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The Limits To The Power Of A Growth Mindset (& The Dangers When We Don’t Recognize Them)


As regular readers know, I’m a big believer in helping students understand and develop a growth mindset, and have recently published two very popular posts about it.

However, I also think it’s possible to have too much of a good thing.

Carol Dweck, whom I have praised repeatedly, and her colleagues just published a paper on self-control/willpower and a growth mindset. Jonah Lehrer has written the best explanation of it that I’ve seen. Basically, their study suggests that contrary to previous research that has found self-control to be a resource that can be depleted and then needs to be replenished through food, beverage, or other means, in fact, having a growth mindset about your capacity for self-control is really the best way to keep your willpower at a high-level (I believe that’s an accurate summary, but am more than willing to be told otherwise).

This study seems to build on Professor Dweck’s Op Ed in The New York Times a few years ago which I, and other researchers ,critiqued. And I made similar criticisms of another researcher who I admire, Heidi Grant Halvorson, when she made a similar case for people dealing with stress (see Our Students Are Not Supermen & Superwomen). Many studies have found that we have a certain amount of cognitive “bandwidth” available to deal with pressures and that certain stresses, particularly economic ones, can take up a substantial space in it. That, in turn,  limits what might be available for what are considered Social Emotional Learning skills. In other words, people aren’t poor because they don’t have self-control or grit — poverty itself helps create a lack of those qualities.

I’m not convinced that pushing our students to develop a growth mindset should be the primary strategy we educators use to help our students deal with all the challenges they face, including self-control and stress. Though I think a growth mindset is a critical perspective we want our students to develop, I think also acknowledging that we all have some limitations, and learning strategies to effectively cope with them is an equally important concept and skill to learn (here are strategies around self-control and stress I teach students).

I am not trying to put words into the mouths of Professor Dweck (and Heidi Grant Halvorson) and her colleagues by suggesting that they believe that having a growth mindset is the answer to all these challenges, though I think that pushing these ever-expanding claims about the power of a growth mindset can sometimes leave that impression.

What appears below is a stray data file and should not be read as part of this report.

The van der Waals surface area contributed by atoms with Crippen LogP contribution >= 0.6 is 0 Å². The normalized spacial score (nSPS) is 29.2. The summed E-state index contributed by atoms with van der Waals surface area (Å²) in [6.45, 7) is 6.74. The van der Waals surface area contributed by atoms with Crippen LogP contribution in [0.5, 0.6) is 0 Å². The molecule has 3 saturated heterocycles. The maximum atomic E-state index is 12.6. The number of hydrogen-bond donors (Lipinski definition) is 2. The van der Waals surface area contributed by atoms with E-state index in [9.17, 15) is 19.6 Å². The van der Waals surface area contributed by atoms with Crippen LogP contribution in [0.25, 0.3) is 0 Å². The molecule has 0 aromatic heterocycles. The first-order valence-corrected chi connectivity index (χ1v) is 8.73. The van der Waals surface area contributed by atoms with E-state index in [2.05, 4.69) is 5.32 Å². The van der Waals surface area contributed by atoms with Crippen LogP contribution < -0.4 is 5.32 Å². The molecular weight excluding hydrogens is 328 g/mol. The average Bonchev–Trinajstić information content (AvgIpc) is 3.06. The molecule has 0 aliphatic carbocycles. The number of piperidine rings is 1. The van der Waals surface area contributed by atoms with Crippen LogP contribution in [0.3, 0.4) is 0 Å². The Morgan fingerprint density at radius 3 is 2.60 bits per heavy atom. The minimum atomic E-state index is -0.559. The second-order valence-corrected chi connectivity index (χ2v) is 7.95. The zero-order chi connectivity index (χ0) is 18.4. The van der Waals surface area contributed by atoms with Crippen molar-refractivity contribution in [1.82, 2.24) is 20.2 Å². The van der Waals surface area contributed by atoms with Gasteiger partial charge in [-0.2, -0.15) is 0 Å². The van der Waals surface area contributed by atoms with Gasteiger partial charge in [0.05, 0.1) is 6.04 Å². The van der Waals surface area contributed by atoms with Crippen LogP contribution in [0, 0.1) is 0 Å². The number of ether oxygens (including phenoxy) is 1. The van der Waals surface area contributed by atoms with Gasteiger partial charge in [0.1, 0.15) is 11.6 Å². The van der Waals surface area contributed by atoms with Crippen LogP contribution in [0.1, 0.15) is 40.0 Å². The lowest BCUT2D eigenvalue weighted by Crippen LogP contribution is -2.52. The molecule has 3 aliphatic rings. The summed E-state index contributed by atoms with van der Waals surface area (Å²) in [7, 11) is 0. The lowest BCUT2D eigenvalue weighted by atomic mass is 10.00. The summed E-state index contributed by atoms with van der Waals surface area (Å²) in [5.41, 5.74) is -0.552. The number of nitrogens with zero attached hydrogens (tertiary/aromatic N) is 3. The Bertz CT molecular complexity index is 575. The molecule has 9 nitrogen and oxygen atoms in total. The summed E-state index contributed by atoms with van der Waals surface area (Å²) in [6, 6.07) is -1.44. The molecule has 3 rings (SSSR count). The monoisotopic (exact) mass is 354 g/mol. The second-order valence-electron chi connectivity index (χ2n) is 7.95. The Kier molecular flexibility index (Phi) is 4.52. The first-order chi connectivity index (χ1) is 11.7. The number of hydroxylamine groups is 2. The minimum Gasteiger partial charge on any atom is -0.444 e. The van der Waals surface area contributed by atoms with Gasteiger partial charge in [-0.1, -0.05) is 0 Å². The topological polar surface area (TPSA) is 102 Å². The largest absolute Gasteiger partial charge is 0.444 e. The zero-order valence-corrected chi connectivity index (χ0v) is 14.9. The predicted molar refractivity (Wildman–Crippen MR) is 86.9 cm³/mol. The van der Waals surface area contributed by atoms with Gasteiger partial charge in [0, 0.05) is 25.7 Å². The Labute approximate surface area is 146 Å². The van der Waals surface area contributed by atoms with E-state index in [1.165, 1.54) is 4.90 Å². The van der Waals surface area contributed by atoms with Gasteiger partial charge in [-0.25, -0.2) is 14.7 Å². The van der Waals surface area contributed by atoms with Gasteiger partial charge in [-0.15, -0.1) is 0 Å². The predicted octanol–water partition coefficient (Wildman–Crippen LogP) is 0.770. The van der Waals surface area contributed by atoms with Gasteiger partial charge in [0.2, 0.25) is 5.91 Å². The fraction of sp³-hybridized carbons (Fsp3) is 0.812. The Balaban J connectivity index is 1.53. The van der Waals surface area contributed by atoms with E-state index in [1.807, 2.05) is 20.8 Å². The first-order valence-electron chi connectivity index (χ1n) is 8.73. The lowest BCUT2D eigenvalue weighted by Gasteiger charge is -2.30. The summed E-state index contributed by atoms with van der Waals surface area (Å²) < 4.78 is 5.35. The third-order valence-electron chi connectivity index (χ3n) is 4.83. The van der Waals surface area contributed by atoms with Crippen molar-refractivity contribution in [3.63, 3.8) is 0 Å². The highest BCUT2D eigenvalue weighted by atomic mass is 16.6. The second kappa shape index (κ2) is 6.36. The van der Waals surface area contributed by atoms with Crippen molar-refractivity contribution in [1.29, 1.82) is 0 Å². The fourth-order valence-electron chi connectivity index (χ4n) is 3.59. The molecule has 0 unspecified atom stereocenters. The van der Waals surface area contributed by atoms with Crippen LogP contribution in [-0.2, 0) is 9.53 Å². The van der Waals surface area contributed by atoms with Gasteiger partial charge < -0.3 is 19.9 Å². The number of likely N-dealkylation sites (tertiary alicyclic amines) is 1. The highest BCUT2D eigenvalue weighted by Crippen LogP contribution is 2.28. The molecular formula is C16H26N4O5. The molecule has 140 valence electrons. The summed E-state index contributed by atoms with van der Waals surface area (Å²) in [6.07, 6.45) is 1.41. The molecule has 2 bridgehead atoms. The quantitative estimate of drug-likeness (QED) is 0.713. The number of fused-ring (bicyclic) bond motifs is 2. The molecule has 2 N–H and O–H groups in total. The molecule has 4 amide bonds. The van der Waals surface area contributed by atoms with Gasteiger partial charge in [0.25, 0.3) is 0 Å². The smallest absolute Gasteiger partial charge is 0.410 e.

These kinds of claims also play into the “Let Them Eat Character” narrative that the problem for low-income people is character and not poverty and inequality. David Brooks is a big public advocate of this perspective, which he repeated just last weekend. And I’ve written about it in The Washington Post, The manipulation of Social Emotional Learning.

As I’ve stated before (see the discussion in the comments here), I hope that all researchers take into consideration how their studies might be misused by others in the public policy arena.

What do you think — am I over-reacting?

Author: Larry Ferlazzo

I'm a high school teacher in Sacramento, CA.


  1. Thanks for sharing this. I’ve been a proponent of SEL on my campus and in my district, and I’m sure I’ve missed the mark accidentally on this at times throughout our work.

    I’m considering blogging to explore my thoughts in more depth in response to your post, but I’m wondering what you think of this comparison before I do:

    We’re off the mark when we consider SEL a response to something like Emphysema (in that the issue, though it seriously impacts life for an individual, was brought on the person by his or her own actions and is that person’s cross to bear). We’d be better off to consider it to be more like Asthma (in that there are active steps that can be taken to put safety nets and precautions in place to help an individual who suffers from something he/she was born with, and that managing one’s Asthma isn’t all you need to be able to compete well–or even function well athletically).

    Do you feel like this is a helpful comparison? Does it oversimplify the complexities too much? Any feedback would be much appreciated.

    Again, thanks for putting these important questions out there for educators to consider.

  2. Mr. Ferlazzo, thank you so much for sharing this information. You have definitely open my mind to this important information and things I did not consider before.

  3. Dear Mr. Ferlazzo, Is there any research related to the amount of failure to which a student can be exposed and still benefit? In the same vein, is there any research related to different types of children (e.g., anxious, confident, etc.) and how they respond to growth-mindset directed failure?

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